Image via Vayda/Instagram
If Donald Morrison has ever met you or seen you on the TV, he loves you and hopes you have the best day ever.
Central Cee x Dave – “Sprinter” / “UK Rap”
There isn’t a single miss on the four-track Split Decision EP, a collaborative endeavor connecting two of the UK’s biggest artists, who bounce off each other’s dense wordplay like two prizefighters with funny accents attempting to knock each other out. Dave is the grizzled veteran of the two, with some of his best work being past collaborations with artists like Giggs on “Peligrino” and J Hus on “Samantha.”
Central Cee is younger and fresh off the success of last year’s “Doja,” a viral hit showing off an impressive flow while cheekily answering to allegations of homophobia in his music. Both artists can rap their asses off and the lyrics are dense enough to be rewarded with repeat listens. Dave is the better rapper of the two, reminding me of Rick Ross at his best in the way he astutely conveys a life of opulence and justified greed. “You fat fucker, made five K, it’s just me and my black cutter, these chains two kilos, should be workin’ with black butter,” he says. Central Cee may lack the maturity of Dave, but isn’t completely without perspective, saying “that girl is a ho, but I won’t judge, ’cause I’m a slag as well, spend a couple bills on Aperol Spritz up in Bagatelle.”
The short EP ends with “UK Rap,” where the two claim that women aren’t listening to UK rap anymore, unless of course it’s Dave and Central Cee. “She only listens to Rap Caviar, she in her car playing hella Americans,” Central says. There needs to be more songs reprimanding people for exclusively listening to Rap Caviar, an industry-controlled Spotify playlist named after an unaffordable brand of luxury food that no one has eaten in a half century.
YN Jay – “Devastated”
YN Jay is an artist resigned to release nearly every song he records – with some feeling like they’re just three minutes of him workshopping the perfect ad lib. He’s frequently off the cuff and fun in the way drunken freestyles can be – which is to say crude, unpredictable and borderline stupid. Yet it’s this ability to turn his mind off and really experiment that’s gotten him his success.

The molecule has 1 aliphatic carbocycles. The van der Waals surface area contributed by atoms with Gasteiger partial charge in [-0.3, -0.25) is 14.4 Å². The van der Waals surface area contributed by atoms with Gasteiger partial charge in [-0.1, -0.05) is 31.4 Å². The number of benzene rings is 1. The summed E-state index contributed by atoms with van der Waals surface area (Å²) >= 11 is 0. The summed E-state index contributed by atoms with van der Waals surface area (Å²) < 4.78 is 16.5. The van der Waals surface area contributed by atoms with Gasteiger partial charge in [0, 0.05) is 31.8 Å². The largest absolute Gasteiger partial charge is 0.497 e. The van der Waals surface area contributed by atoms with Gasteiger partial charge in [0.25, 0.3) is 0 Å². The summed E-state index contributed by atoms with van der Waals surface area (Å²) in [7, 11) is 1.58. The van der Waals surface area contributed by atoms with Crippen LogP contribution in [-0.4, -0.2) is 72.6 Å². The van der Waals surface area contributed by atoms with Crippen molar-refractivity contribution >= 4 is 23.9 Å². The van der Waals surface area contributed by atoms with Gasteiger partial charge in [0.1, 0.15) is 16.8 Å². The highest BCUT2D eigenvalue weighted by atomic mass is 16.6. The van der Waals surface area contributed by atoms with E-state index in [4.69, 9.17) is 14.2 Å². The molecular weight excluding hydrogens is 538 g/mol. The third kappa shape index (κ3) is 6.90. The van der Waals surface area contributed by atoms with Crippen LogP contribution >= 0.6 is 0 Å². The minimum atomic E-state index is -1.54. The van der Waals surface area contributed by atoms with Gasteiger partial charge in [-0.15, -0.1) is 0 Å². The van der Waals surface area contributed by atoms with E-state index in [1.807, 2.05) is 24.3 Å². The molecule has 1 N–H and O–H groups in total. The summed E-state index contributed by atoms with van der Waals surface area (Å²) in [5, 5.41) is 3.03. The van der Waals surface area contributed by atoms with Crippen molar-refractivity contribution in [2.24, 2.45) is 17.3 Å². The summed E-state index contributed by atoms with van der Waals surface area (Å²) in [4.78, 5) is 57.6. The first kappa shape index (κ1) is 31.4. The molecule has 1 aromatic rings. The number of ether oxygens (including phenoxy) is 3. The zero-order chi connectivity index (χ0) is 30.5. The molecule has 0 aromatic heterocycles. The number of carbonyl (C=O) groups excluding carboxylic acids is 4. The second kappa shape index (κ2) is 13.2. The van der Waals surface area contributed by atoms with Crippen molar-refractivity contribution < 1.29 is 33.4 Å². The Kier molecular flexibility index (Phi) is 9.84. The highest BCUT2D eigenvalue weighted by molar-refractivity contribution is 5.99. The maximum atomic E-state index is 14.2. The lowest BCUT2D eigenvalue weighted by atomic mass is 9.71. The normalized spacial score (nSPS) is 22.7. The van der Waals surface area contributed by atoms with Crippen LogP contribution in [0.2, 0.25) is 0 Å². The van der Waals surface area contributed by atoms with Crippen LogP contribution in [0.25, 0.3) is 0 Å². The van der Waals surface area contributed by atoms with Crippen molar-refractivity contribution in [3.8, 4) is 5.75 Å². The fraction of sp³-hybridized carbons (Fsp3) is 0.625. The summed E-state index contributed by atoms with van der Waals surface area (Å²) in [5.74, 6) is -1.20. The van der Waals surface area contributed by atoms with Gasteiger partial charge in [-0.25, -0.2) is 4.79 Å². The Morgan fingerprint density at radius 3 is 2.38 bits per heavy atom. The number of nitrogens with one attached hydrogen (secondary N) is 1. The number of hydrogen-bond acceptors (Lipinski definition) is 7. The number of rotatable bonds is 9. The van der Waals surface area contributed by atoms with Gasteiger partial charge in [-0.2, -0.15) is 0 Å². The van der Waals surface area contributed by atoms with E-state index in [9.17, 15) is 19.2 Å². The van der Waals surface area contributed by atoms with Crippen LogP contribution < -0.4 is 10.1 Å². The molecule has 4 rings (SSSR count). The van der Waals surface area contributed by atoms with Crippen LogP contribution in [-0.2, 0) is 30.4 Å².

In an old No Jumper interview with mentors and collaborators Rio Da Yung OG and RMC Mike, they attest to how YN Jay’s early music shows an artist more interested in his ability to rap more conventionally. But it’s the goofier, more light hearted version of YN Jay that’s captured the majority of his fans. “Devastated” shows YN Jay somewhere in the middle. “Free little bro, they got him booked like he educated, bitch think I’m signed to Young Money because I’m Dedicated,” he says. YN Jay’s onslaught of songs and mixtapes does indeed remind me of mixtape-era Lil Wayne, but can he turn his irreverence and work ethic into a project as cohesive as The Carter series? This is also one of the best ENRGY beats I’ve heard in a minute, centered around a pleasant spanish-guitar riff that’s immediately forgotten by the time ENRGY’s signature tombstone bell chimes in.
That Mexican O.T. x Drodi x Paul Wall – “Johnny Dang”
Johnny Dang’s custom diamond fronts are a favorite of rappers and professional athletes for being both gaudy and tasteful. Sauce Walka made headlines recently for spending half-a-million dollars on a Cuban link chain made by Texas–based Vietnamese American jeweler.
The legend himself, Johnny Dang — the proprietor of custom jewelry and diamond grillz — makes an appearance in the music video for a song named after him by That Mexican OT, who brings along dental jewelry maven Paul Wall and up-and-comer Drodi to christen the moment. That Mexican OT is appropriately iced up for the video, where he’s seen dancing with Mr. Dang while sporting a dizzying double-time flow commemorating his love for diamonds and custom jewelry. He kind of reminds me of Maxo Kream, a Texas contemporary who similarly displays an unusually technical and breathless style of southern rapping. Perhaps That Mexican OT will follow the Maxo Kream route and end up with a deal on Roc Nation.
Vayda – “right on”
Vayda is a one-woman army on the short, sexy and self-produced “right on,” which features a looped sample that sounds both haunted and bouncy at the same time. Her DIY sound and lo-fi aesthetics remind me of Hook or even in some way, Missy Elliot, both artists who make music that could come from nowhere else, melding multiple genres into something personal and unique.
Steeped in SoundCloud pastiche and internet-drenched allure, Vayda’ slightly off-kilter flow works well with the production and showcases her star energy. I wonder what she could do with a bigger budget.
Eshue Tune (Hannibal Buress) – “Lamp Me”
The comedian Hannibal Buress has been releasing music the last few months under the name Eshu Tune and I haven’t figured out how seriously to take it. First there was “Veneers Remix” which featured Danny Brown and Paul Wall. It’s decent but felt a little gimmicky to enjoy it beyond a simple novelty listen.
However, Eshu has returned with a legitimately good and funny song that mocks UK rappers. On “Lamp Me,” produced by DJ Pain 1 and Jay Cactus, Hannibal is almost unrecognizable in voice and appearance, as he very-competently raps in the cadence of UK rappers, using terms like bloke, peppering the slang with “Peppa Pig” ad-libs, and saying he’ll paint a mural of his enemy in Brixton, London. I don’t know exactly how long this will last, but I’m officially listening.
Emptying the Chamber